To understand why this liberal communitarian balance is crucial, one needs to pay more attention to a deep social structure that is often overlooked. To outline it requires a brief digression into human nature. A study that built on the findings of several hundred empirical works found that there are only three ways to motivate people to engage in behavior that they would not engage in otherwise: force them (threaten to tow their car if they park in the hospital fire lane); pay them (as they are paid on the job); or convince them of the merit of doing what must be done (encourage them to volunteer) (Etzioni 1975). People who are coerced often resent the imposition and tend to do as little as they can get away with. Those who are paid would often rather be doing something else. However, people who are persuaded will do their new chores happily; they want to do them! True, they may not be pure altruists. They often heed the voice of the community because they are social creatures who crave the approval of others and try to avoid their disapproval. What most people overlook is the very significant amount of social transactions that are carried out in this third way. Communities set norms of conduct that define what people are expected to do, and undergird them by little else but a stream of kudos and appreciations as well as mild censorship. Thus, most of what people do for their children, their elders, their friends and neighbors, and for their community is neither coerced nor paid for but fueled by communal norms and informal social controls and mutuality.

A liberal communitarian society will seek to resolve conflicts first and foremost through moral dialogues and resort to coercive enforcement only when these fail. Moral dialogues are social processes through which people form new shared moral understandings. These dialogues typically are passionate, disorderly, and without a clear starting point or conclusion (in contrast to elections or debates in a legislature) (Etzioni 1998).

It was just over 19 years from the day President Clinton signed the Defense of Marriage Act, which defined marriage as between a man and a woman, to the day the Supreme Court approved same-sex marriage at the federal level. In those years, millions of Americans shifted sides. True, there are still millions who did not embrace the new norm, and they will face the new legal reality. However, a considerable time was given to try to sway them. In the case of transgender rights, a very new public policy issue as far as public discourse is concerned, people were given very little time to learn the issues and to be convinced of the values of the suggested changes.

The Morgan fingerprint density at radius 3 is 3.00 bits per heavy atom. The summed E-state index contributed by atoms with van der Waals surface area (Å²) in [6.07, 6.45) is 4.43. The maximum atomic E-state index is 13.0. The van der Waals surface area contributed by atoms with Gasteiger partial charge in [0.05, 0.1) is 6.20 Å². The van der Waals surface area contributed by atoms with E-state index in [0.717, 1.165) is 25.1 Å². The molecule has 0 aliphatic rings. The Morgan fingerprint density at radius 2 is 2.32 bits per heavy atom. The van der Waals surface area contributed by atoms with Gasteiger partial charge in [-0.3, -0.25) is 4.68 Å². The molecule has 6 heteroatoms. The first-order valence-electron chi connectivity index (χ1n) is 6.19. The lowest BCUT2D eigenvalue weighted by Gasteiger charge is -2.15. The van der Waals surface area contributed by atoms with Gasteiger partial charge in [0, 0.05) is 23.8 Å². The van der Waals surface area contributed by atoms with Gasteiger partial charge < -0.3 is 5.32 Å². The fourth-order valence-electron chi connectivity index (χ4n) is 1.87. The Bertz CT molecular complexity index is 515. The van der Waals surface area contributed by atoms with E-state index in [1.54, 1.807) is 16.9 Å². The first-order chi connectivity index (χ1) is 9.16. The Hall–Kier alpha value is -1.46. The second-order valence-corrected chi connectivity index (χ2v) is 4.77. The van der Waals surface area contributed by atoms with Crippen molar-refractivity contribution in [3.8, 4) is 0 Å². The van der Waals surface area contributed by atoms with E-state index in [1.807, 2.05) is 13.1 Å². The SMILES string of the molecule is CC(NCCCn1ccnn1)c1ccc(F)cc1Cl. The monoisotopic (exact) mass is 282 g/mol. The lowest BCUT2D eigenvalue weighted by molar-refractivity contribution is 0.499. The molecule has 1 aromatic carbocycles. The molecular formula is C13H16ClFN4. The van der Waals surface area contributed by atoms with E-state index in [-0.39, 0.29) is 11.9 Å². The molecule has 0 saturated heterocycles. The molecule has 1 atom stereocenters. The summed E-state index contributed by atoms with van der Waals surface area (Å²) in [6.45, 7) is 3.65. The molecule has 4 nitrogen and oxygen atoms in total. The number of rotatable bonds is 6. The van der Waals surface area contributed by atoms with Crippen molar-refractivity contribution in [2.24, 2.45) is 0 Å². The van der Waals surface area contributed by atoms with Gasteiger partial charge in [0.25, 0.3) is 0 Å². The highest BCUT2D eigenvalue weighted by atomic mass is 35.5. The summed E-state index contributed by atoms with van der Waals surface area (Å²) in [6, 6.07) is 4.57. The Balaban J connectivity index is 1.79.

Compassionate and prudent liberals will embrace the principle that when policy changes are planned for a democracy, it is not enough to garner enough votes or get a court to rule. One also needs to engage the public in a moral dialogue that will help it to see the value of the suggested shift. The employment of coercive means is justified only after such dialogues fail.

7.3.6 Coping with Conflicts of Liberal and Communitarian Principles

So far, combining liberal and communitarian principles has been attempted mainly by dividing the relevant turf. When the absorption of immigrants was examined, we found that the elements of unity can be communitarian and those of diversity, or pluralism, liberal. In studying homeowner associations, we saw that individual rights can provide a framework within which communities can follow their particularistic preferences. Moral persuasion (which communitarians favor) best precedes law enforcement (when rights are challenged). However, there are situations in which the two principled approaches come into direct conflict. Here, instead of assuming that one value takes precedence over others—for instance that liberty trumps other values, unless one can make a compelling case that liberty must be curbed—a liberal communitarian assumes that there are two set of values of equal standing: rights and the need for thick, lasting, meaningful relationships. If one can draw on the notion that one value trumps others, one must ask what criteria one uses when two values of the same standing come into conflict.

The way a liberal communitarian would deal with this is next illustrated by studying the clash in one major public domain, between security (a common good) and privacy (a human right).

Three criteria help specify the liberal communitarian approach to this domain (Etzioni 1999). First, a liberal democratic government will limit privacy only if it faces a well-documented and large-scale threat to the common good (such as to public safety or public health). The main reason this threshold must be cleared is because modifying legal precepts endangers their legitimacy. Thus if the Supreme Court reversed itself often, it would have little credibility left. Changes, therefore, should not be undertaken unless there is strong evidence that change in the law (or public policy) is needed.

Second, if the finding is that the common good needs shoring up, one had best seek to establish whether this goal can be achieved without introducing new limits on the rights involved, such as privacy. For instance, one might provide medical records to researchers for the sake of public health without undermining privacy by removing personally identifying information (such as names, addresses and social security numbers) from those records. Third, to the extent that privacy-curbing measures must be introduced, they should be as nonintrusive as possible. For example, many agree that drug tests should be conducted on those directly responsible for the lives of others, such as school bus drivers. Some employers, however, resort to highly intrusive visual surveillance to ensure that the sample is taken from the person who delivers it. Instead, one can rely on the much less intrusive procedure of measuring the temperature of the sample immediately following delivery.